It’s not like the job ever evaporated. In business, you need to get stuff done. And the people who get stuff done, are the people who know what needs to happen next. And they’re generally in any walk of life in any walk of business, they are managers. So, you don’t get rid of this, it’s ridiculous.
So, where or how did we get to the point where Marc Pritchard at Procter & Gamble came out about two or three years ago and said, “I want my agencies to have a lot fewer account management people in meetings and give me more access to the creative and the strategic people. I want the thinkers.”
He was also the president or chair of the ANA at the time. Where does this happen? Where do we get to the point where there’s a belief that the discipline, the skill of account management is actually getting in the way of delivering the outcomes rather than the facilitator, the managers that you talked about?
So, it starts with that awful label account service, doesn’t it? So, the moment that starts to permeate through account teams and they feel they’re in service to the client or in service to the agency, or that they’re bringing people together or those kinds of things, and there’s no direction and leadership and contribution, then of course, you may as well get them out of the way.
But it always struck me as a little bit of an arrogant thing for a client to say, “I don’t want to deal with these middle people, I want to deal with the thinkers.” It’s certainly on the arrogant side, but it is born, I guess, it is born in the fact that the agency account people have also kind of moulded themselves to that.
If the account team were actually on his business, they were leading, pushing, shaping driving forward, thinking, bringing it all together, challenging all of those things, they’d be indispensable. But if someone says, “Look, I don’t see the point of view, so off you go,” you got to kind of look at yourself first, certainly.
But account service is the poisonous thing. There’s no leadership involved in that phrase. There’s no direction, no push, no drive. That’s what you need. It’s one of the most difficult jobs in the world if you’re doing it right. It’s an even more difficult job if you’re doing it wrong. It’s miserable, it’s a miserable, bloody job if you’re doing it wrong. It’s really hard to get right.
I’m glad you brought that up, because one of the things that I’m acutely aware of when I’m talking to agency leaders, CEOs, managing directors, is whether they refer to it as their account service team or their account management team.
And the reason being is I think the language in some ways reveals your intent or your beliefs. That to call your team the account service team sets them up for an expectation of being in service. And we know, we know this is happening because many people in those roles feel that they have to keep the client happy and satisfied to keep the account.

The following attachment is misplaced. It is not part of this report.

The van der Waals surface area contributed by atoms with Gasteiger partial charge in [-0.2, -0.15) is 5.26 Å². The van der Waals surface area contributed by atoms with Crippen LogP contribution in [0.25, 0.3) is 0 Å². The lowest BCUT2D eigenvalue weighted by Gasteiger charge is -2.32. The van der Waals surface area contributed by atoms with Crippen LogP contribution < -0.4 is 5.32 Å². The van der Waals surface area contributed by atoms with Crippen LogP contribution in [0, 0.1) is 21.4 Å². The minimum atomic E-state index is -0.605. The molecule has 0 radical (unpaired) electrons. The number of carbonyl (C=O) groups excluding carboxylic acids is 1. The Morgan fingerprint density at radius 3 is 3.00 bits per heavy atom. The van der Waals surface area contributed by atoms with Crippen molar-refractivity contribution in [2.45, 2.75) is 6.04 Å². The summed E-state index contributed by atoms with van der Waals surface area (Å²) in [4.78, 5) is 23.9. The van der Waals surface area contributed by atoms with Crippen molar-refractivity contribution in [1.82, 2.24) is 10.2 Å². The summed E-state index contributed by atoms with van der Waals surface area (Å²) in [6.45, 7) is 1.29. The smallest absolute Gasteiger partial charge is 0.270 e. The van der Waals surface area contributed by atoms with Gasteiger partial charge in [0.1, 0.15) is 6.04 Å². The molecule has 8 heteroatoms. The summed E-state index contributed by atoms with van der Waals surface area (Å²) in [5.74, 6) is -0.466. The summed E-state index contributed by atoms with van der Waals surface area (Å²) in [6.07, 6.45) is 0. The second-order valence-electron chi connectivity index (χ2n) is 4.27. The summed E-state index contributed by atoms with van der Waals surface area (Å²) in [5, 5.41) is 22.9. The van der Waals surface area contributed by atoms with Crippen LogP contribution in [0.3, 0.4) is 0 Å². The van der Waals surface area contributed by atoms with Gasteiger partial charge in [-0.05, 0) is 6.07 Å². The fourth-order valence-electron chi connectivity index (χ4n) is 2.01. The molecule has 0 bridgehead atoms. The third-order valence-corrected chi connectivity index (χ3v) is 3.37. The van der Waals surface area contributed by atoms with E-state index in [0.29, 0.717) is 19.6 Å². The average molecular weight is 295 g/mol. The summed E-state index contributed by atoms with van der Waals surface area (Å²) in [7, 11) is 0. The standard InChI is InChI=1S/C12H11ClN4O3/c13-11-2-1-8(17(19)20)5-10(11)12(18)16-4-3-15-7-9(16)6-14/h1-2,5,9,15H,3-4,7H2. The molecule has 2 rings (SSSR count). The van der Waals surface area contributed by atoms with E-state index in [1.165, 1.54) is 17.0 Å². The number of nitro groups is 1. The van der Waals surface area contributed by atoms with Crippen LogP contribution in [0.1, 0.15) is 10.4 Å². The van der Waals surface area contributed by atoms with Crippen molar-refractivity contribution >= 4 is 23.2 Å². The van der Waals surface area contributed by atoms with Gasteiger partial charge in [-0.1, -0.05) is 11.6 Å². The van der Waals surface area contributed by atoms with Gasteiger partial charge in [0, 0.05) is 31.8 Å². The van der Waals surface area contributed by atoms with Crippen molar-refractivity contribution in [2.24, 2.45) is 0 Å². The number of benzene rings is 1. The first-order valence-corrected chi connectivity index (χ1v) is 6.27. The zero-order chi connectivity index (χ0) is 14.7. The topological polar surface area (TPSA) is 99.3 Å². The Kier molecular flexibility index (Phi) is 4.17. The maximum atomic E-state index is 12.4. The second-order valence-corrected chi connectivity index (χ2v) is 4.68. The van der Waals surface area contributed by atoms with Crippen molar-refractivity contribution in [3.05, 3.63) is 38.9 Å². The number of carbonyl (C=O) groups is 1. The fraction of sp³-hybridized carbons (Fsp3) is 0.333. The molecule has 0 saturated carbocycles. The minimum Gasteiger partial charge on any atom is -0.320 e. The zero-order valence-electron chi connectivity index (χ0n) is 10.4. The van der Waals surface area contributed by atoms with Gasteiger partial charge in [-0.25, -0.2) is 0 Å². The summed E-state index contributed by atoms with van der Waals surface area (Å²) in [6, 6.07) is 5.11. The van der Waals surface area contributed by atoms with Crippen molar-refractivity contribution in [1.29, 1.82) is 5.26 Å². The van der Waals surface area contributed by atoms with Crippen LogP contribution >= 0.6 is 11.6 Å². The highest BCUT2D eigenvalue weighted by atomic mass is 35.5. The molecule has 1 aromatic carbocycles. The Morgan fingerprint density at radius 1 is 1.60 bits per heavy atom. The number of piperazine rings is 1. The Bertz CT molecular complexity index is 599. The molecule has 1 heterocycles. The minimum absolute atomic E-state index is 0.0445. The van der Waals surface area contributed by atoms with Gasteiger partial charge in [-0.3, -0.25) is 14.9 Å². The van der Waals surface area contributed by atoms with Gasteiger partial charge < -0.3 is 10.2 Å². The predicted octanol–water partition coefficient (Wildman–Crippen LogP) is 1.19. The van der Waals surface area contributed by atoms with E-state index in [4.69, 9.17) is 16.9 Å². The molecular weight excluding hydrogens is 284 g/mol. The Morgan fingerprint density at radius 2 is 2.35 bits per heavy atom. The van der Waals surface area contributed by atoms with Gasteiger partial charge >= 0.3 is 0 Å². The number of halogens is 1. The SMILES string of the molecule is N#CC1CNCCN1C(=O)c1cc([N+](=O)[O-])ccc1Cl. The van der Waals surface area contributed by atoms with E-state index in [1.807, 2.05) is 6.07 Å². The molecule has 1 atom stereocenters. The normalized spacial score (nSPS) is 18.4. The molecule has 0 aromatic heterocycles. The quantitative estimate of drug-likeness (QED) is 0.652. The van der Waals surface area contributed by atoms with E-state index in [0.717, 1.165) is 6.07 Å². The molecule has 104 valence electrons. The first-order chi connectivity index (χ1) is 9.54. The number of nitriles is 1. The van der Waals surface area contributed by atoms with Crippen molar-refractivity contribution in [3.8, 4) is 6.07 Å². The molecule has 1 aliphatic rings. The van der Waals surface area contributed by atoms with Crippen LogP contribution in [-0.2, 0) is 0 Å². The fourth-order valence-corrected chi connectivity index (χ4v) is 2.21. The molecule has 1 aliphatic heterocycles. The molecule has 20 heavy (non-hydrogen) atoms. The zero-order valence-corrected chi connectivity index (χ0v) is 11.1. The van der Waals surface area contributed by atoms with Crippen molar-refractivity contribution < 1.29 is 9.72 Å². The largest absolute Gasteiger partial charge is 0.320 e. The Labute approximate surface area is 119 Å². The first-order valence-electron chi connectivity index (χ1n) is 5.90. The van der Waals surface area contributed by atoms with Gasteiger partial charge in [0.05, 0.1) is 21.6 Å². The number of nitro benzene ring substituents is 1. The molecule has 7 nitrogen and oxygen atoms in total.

And that ultimately, their very job depends on keeping that account, which is a reality sometimes. But when that becomes the all-pervasive lay of the land, haven’t you actually given up being effective?
No, you have. And in my account management career, I was at times … I mean, so, various times my specialty seemed to be being brought into accounts and into agencies in order to try and save a piece of business that was rocky.
And often a big piece of business.
Usually, a really big piece of business, which would have changed the agency if I hadn’t succeeded. And at times, you’ve got to employ all your tools in every single toolbox to get that. So, at times, they were on large pieces of business in Australia, at times where we had to be, we were told to be, and it was important to be in service of that client.
Sometimes, you’ve got to wait some clients out until you can get back into the box seat and back into a position where actually things change. But it’s got to be a really temporary tactic. And in the end, if you’re going to go down, you might as well go down in flames, I think. And you may as well go down standing up for something.
So, I kind of think if you are in service of a client, or if you hear those kinds of things, especially on pitches where people say account service isn’t up to scratch or they’re … normally clients say that the same time, as they say, “We’re going to test the market” and I kind of go, “Yeah, and I think we probably need to test the marketer first before we test the market if you’re talking like that.” Because it does betray …